State’s First Convicted Human Traffickers Get Long State Prison Terms

BOSTON, Feb. 10, 2014—Two Roxbury men were sentenced today to lengthy prison terms after their convictions last week under the state’s human trafficking statute, Suffolk County District Attorney Daniel F. Conley said.

TYSHAUN McGHEE (D.O.B. 10/10/80) and SIDNEY McGEE (D.O.B. 2/11/84) were convicted Feb. 6 of three counts each of trafficking a person for sexual servitude. Tyshaun McGhee was also convicted of two counts of deriving support from prostitution. The defendants are believed to be the first offenders convicted under Massachusetts’ human trafficking statute.

At their sentencing today, Assistant District Attorney Jennifer OKeeffe recommended that each defendant be sentenced to a total of 15 to 21 years in state prison.  The defendants each requested sentences of no more than five years each.  Suffolk Superior Court Judge Diane Kottmyer sentenced Tyshaun McGhee to a prison term of 10 to 15 years and sentenced Sidney McGee to 10 to 12 years in prison.

During today’s sentencing, OKeefe read a written statement provided by one of the victims describing the impact the crimes have had on her life.

“When I was first victimized my self-esteem and self-worth were crushed,” she wrote. “I felt hopeless and lost.  I sat in shock and denial for a long time.  I couldn’t handle any sort of help from a therapist or treatment facility because I didn’t want to relive this trauma.”

During the course of a five-day trial, OKeeffe presented evidence and testimony to prove that in September 2012 the two defendants coerced three drug-addicted women into prostitution with promises of money and shelter and provided the with women drugs to in order to keep control over them.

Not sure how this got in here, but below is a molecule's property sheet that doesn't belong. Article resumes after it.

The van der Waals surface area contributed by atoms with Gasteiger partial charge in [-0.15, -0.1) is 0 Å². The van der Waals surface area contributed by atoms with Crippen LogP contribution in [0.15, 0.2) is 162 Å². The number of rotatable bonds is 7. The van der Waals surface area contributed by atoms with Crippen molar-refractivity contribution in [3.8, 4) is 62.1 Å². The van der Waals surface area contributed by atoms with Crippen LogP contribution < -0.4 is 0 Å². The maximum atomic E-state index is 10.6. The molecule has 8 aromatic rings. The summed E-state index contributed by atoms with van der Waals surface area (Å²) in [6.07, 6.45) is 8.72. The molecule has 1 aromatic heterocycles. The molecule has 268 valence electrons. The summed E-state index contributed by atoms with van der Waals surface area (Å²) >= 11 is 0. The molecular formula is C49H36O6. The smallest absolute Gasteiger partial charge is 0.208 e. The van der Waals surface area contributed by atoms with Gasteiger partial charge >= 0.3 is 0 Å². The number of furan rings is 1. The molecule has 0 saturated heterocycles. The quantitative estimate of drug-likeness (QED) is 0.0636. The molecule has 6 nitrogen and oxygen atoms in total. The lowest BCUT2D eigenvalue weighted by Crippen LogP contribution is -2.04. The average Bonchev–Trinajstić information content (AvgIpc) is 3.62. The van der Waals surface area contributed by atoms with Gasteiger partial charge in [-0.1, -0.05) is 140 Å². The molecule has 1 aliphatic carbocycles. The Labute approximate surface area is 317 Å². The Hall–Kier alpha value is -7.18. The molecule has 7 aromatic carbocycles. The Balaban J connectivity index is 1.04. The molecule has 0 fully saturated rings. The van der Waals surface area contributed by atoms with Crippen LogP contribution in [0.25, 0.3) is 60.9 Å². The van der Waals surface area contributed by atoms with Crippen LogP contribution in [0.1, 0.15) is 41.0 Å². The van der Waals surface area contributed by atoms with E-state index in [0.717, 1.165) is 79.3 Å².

The testimony proved that the men took provocative photographs of the victims and posted them online, after which Tyshaun McGhee began to receive calls from men responding to the ads.  McGhee told the women what to charge the men for sexual acts and then collected the money they received.

The defendants drove the victims to various locations where they met with men who paid them for sexual acts.  On Sept. 22, 2012, as Tyshaun McGhee and Sidney McGee transported two of the victims back from such an encounter at a Peabody hotel, the women fled from the vehicle and ran to Boston Medical Center where they disclosed the abuse. That disclosure sparked an investigation by Boston Police detectives assigned to the BPD Human Trafficking and Sexual Assault units as well as Suffolk prosecutors.

The victims’ testimony was corroborated by text messages recovered from Tyshaun McGhee’s phone, records subpoenaed from online prostitution sources, and witness statements.

Massachusetts’ human trafficking statute was passed in late 2011 with key language drafted by Conley and Attorney General Martha Coakley. That followed by several years a voluntary policy shift in which Conley adopted a “safe harbor” policy for prostituted youth, treating them as victims of exploitation rather than offenders; that voluntary policy was later mandated statewide. Members of Conley’s staff also direct the Support to End Exploitation Now program, a multi-agency task force that connects young exploitation victims with a wide array of services and has twice been named a Top 50 Innovative Government Program by a Harvard University think tank.

Christine Berardino was the DA’s assigned victim-witness advocate. The defendants were represented by attorneys Michael Roitman and Lefteris Travayiakis.


All defendants are presumed innocent until and unless proven guilty beyond a reasonable doubt.